Okay, so hopefully I’ve convinced you that a page-by-page pacing sheet has merit. Let me assure you, it’s not complex. It’s a point form list. Here’s an example of a pacing sheet from Skullkickers issue 3:


01 Camped out under the stars – full page
02 Banter/poison
03 Merchants prepping to attack
04 More banter/eat the stew
05 Peyote dream begins
06-08 DREAM and PROPHECY? – 3 page spread
09 Wake up/barf/revelation
10 Merchants fail
11 Travel to the tower. Dwarf sick.
12 Arrive at the fortress. Guards.
13 Sneak by first wave of skeletons
14 Sneak quietly inside
15 Exploration
16 Reveal the necromancer’s ‘lab’
17 Mistake
18 Fight breaks out
19 Fight
20 Fight
21 Fight/human hides
22 Dwarf captured by necromancer – full page

Yup. That’s it. Just a simple list justifying the existence of each page.

Want to see how it all played out in the comic? You can read the whole issue starting right HERE.

In Skullkickers the pacing list is usually quite simple. On more complex stories I’ll have more points per line, but the overall approach is similar. The page-by-page pacing gives me a clear sense of how much time is being given to each scene, where the page turners will be and ensures that all the plot points I need covered in the issue will fit.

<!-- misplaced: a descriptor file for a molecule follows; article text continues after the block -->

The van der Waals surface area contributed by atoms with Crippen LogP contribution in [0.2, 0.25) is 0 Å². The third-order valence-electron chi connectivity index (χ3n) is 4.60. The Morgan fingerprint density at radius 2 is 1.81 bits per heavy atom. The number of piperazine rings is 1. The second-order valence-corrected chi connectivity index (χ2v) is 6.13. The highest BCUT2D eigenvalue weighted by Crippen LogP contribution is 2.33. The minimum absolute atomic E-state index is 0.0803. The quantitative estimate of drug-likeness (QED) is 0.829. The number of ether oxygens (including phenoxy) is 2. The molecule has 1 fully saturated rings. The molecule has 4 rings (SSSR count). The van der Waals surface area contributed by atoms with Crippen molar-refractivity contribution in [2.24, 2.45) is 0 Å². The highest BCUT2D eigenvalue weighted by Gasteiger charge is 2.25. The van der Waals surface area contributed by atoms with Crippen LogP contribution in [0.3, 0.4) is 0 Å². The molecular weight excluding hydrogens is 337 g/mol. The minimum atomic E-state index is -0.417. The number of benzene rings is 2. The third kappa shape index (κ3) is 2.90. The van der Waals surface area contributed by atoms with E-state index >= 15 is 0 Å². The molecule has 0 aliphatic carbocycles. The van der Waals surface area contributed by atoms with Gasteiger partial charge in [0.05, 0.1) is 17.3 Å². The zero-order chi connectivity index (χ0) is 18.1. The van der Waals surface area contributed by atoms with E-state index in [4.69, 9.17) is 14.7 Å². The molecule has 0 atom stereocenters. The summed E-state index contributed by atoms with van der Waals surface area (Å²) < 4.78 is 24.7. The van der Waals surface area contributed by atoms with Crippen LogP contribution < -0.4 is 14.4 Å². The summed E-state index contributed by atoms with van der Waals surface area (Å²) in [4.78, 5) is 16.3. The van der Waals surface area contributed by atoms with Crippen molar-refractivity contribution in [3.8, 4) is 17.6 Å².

I still have tons of creative flexibility in how all of the above is presented when I do my actual scripting, but it’s a crucial map. When I start scripting I have clear goals about where it’s headed and don’t waste time writing material that isn’t relevant. If I come up with a better way to pace things as I script, I’ll usually go back to my page-by-page list and adjust it, so when I stop mid-script my plan accurately reflects what I’ve already completed.

The issue breakdown and page pacing also act as an important reminder and inspiration point for me. When I’m juggling multiple (often, very different) projects at the same time it can be tough to get ‘back into the groove’ on writing. Having a plan puts me back in the right head space to keep working. It’s far easier for me to write at odd times or in strange places because the story plan solidifies my productivity. I’ve written at airports, on trans-Atlantic flights, in hotel rooms… anywhere I can get my laptop up and running. Even when things are crazy-busy I can find time to write one or two pages inbetween a hundred other things that need to get done. I can walk away and, when I come back, that outline and pacing sheet reminds me of where I was and where I need to go.